In other words, temporal law – even if backed-up by scientific consensus – is no more than a hypothesis that can, and must, be subject to rabbinical exegesis. The ultra-Orthodox themselves will decide. Their conduct over the High Holidays appears to indicate that they have decided against science.

It’s important to bear in mind that the rebellion is not restricted to Israel. The ultra-Orthodox in Brooklyn (where they number over half-a-million) are also on a self-harm rampage that has the authorities from Governor Cuomo on down pulling out their hair. Their reasoning is no different from that of their Israeli brethren, though it may also have been influenced by Trump-era notions of individual freedom.

Rabbi Smith, mentioned above, is implacably opposed to what he calls “the rule of Public Health” and describes the distinction made between essential and non-essential workers as “something the Nazis used … who is really valuable, who is acceptable, who is healthy.” It is a religious variation of the Trumpian notion of freedom as an individual right devoid of responsibility for others.

The main reason for the pusillanimity of the Israeli government in the face of the ultra-Orthodox revolt is more prosaic than the good rabbi’s pious Trumpism. Since 1948, Israel has always had a coalition government; no single party has ever achieved a parliamentary majority enabling it to govern without partners. With rare exceptions, parties representing both streams of the ultra-Orthodox community – Ashkenazi (European) and Sephardi (Middle Eastern) – have always been included in coalition governments.

Supporting the government of the day has brought the community innumerable benefits – budgets for their schools and seminaries, stipends for families of men studying rather than working, religious control over marriage and divorce, laws that prohibit the provision of basic services on the Shabbat, military deferrals – the list is endless. However insurgent they may be right now, the ultra-Orthodox are totally dependent on the state for their way of life and their politicians are under constant pressure to supply the goods.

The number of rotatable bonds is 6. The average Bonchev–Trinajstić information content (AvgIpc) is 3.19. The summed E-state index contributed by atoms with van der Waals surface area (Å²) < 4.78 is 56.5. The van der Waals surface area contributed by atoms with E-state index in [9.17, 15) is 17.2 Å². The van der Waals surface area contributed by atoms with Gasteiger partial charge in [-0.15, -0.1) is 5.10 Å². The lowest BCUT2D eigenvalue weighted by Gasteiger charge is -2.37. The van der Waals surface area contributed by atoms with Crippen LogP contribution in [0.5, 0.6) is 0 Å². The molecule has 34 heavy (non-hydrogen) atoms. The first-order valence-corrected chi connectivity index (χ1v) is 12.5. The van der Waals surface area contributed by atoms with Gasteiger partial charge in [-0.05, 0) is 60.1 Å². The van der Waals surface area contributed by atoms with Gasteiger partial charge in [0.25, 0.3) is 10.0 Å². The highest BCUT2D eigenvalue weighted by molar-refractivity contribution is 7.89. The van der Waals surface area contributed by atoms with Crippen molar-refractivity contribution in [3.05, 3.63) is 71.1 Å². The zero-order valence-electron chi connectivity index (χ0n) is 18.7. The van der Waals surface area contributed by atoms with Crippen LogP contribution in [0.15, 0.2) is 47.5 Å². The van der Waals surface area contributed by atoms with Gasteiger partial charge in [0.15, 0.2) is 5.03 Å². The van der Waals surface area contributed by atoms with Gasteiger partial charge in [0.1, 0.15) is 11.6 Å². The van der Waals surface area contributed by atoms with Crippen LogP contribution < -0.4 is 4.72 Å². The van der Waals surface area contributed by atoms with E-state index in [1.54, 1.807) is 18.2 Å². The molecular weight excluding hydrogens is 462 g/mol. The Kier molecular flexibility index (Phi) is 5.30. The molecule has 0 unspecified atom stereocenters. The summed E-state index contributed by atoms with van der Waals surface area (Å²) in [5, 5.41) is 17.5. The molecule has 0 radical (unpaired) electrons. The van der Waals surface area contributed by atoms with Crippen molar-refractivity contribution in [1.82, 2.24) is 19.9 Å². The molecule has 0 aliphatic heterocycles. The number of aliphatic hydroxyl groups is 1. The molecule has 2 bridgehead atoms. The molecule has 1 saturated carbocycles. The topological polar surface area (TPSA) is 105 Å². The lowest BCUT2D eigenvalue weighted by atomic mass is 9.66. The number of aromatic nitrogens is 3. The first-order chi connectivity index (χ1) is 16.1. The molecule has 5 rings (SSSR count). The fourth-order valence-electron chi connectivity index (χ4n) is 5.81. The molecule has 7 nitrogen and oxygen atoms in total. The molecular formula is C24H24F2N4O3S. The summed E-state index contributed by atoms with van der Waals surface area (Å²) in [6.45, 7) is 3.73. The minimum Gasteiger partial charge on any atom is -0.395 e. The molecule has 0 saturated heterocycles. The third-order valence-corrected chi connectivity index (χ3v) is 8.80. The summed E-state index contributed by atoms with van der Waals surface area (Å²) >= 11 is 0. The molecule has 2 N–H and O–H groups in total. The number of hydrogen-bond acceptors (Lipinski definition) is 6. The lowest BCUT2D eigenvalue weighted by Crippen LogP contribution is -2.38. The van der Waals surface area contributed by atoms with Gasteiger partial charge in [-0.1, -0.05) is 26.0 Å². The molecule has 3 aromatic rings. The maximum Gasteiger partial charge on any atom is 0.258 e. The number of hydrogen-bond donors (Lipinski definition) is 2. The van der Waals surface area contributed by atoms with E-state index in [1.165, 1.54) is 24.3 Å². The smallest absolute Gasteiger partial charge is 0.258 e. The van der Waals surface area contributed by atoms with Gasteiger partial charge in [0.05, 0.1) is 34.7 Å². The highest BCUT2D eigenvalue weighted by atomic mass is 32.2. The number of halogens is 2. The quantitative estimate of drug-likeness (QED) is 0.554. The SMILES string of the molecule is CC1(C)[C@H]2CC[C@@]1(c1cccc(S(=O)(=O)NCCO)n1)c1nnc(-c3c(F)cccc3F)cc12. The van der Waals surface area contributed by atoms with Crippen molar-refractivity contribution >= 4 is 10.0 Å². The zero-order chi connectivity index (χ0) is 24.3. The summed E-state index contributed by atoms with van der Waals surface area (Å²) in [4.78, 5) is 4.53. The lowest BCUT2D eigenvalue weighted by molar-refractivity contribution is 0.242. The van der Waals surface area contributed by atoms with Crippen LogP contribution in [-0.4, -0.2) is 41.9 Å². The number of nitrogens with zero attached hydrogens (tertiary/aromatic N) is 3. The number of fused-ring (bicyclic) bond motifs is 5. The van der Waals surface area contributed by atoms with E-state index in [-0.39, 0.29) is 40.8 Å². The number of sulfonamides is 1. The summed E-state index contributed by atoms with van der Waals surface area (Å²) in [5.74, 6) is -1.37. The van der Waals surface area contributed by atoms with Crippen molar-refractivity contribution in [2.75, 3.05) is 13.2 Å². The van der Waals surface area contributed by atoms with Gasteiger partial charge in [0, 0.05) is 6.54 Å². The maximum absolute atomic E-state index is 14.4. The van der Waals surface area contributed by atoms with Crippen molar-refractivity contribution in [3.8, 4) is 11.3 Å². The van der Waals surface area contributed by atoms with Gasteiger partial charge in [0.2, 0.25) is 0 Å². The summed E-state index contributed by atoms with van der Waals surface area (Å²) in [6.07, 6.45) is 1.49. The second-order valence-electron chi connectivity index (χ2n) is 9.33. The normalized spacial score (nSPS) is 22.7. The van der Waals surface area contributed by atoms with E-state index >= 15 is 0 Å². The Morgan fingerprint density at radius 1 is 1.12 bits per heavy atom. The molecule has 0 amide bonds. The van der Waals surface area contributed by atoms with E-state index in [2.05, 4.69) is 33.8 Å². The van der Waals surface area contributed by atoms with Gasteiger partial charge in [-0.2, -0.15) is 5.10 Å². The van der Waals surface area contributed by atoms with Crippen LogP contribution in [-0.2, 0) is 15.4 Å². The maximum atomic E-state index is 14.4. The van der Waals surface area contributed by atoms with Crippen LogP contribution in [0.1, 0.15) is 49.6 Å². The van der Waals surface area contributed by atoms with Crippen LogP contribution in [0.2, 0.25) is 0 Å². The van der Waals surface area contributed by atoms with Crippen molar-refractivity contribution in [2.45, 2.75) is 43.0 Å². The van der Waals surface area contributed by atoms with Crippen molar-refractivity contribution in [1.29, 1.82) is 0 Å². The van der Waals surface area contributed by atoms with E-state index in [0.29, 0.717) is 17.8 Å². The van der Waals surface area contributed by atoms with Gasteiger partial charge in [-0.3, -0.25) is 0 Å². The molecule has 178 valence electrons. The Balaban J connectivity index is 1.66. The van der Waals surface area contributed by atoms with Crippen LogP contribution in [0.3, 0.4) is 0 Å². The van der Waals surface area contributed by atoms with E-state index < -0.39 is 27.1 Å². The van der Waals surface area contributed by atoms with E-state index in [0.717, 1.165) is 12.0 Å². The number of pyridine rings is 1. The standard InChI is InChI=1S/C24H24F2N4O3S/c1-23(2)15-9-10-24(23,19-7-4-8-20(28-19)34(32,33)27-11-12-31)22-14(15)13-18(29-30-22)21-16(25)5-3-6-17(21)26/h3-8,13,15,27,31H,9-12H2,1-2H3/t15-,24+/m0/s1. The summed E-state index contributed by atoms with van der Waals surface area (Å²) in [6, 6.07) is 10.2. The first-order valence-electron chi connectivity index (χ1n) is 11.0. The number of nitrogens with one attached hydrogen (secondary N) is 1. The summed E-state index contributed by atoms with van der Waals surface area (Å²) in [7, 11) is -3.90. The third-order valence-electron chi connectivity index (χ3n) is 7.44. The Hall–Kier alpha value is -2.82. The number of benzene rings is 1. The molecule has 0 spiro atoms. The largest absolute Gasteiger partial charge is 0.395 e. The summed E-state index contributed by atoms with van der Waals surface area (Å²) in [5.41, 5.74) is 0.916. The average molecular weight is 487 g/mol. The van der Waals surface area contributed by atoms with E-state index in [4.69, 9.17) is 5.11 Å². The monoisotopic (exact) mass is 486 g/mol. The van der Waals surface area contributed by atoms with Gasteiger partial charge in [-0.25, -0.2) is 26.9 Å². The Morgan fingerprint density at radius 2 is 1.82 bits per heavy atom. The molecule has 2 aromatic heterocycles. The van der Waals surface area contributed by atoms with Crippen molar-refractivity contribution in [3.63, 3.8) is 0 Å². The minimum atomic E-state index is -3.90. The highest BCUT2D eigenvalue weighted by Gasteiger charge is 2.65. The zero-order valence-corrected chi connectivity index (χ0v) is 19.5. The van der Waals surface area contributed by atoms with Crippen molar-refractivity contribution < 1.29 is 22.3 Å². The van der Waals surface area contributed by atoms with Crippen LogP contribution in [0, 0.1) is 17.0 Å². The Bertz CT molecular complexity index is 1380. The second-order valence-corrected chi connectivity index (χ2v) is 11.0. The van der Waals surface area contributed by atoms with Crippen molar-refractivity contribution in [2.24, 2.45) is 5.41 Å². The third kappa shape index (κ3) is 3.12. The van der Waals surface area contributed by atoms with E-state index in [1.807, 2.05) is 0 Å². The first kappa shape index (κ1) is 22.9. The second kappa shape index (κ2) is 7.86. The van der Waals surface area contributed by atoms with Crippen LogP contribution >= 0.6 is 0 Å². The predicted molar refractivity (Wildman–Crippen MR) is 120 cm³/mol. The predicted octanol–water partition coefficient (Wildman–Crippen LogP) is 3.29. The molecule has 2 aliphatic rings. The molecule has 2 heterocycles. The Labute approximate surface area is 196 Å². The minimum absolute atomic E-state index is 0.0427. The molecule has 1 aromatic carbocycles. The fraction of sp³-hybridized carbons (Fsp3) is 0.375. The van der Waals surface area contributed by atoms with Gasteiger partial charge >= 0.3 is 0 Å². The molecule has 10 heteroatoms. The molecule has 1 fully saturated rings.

Since 2009, the political parties have been indispensable components of the governments established by Prime Minister Benjamin Netanyahu. Had he lost their support after any of the three elections held in 2019, he would have lost power.

And Netanyahu, lest we forget, is facing trial for corruption. Being in power while the trial is in progress may be a legal and moral travesty, but it is what stands between the premier and a prison cell. He can use it to denigrate and browbeat the legal system and attempt to turn the public against it, as he is currently doing, in the hope that something will eventually give and his trial will somehow disappear. Were he to lose power – were the religious parties to withhold their support – he would be just another conman facing his day in court.

Enter the coronavirus pandemic. The ultra-Orthodox, believing in their own exceptionality, refuse to adhere to pandemic regulations. Netanyahu, dependent on their political and personal support, allows them to defy the law with impunity, while insisting that the rest of the country follows the rules to the letter.

The secular public, pissed off by the favoritism enjoyed by the ultra-Orthodox, decide that they won’t cooperate either. Unsurprisingly, the pandemic rages out of control. Another lockdown is introduced – and immediately violated by the ultra-Orthodox, followed by some among the secular population. Thousands of small businesses shut down; millions are out of work. Politicians continue to receive their salaries and flout regulations

Anti-Netanyahu protests break out, first outside the prime minister’s residence then – when that is banned by decree – at thousands of squares and junctions throughout the country. Enraged by the protests, the prime minister urges his colleagues to enact tougher legislation. The police are deployed against protesters and conduct themselves brutally. Surrounded in his bunker by a small coterie of advisers, the embattled prime minister hunkers down and rules by decree.

An up-to-date picture of Israel during the days of awe.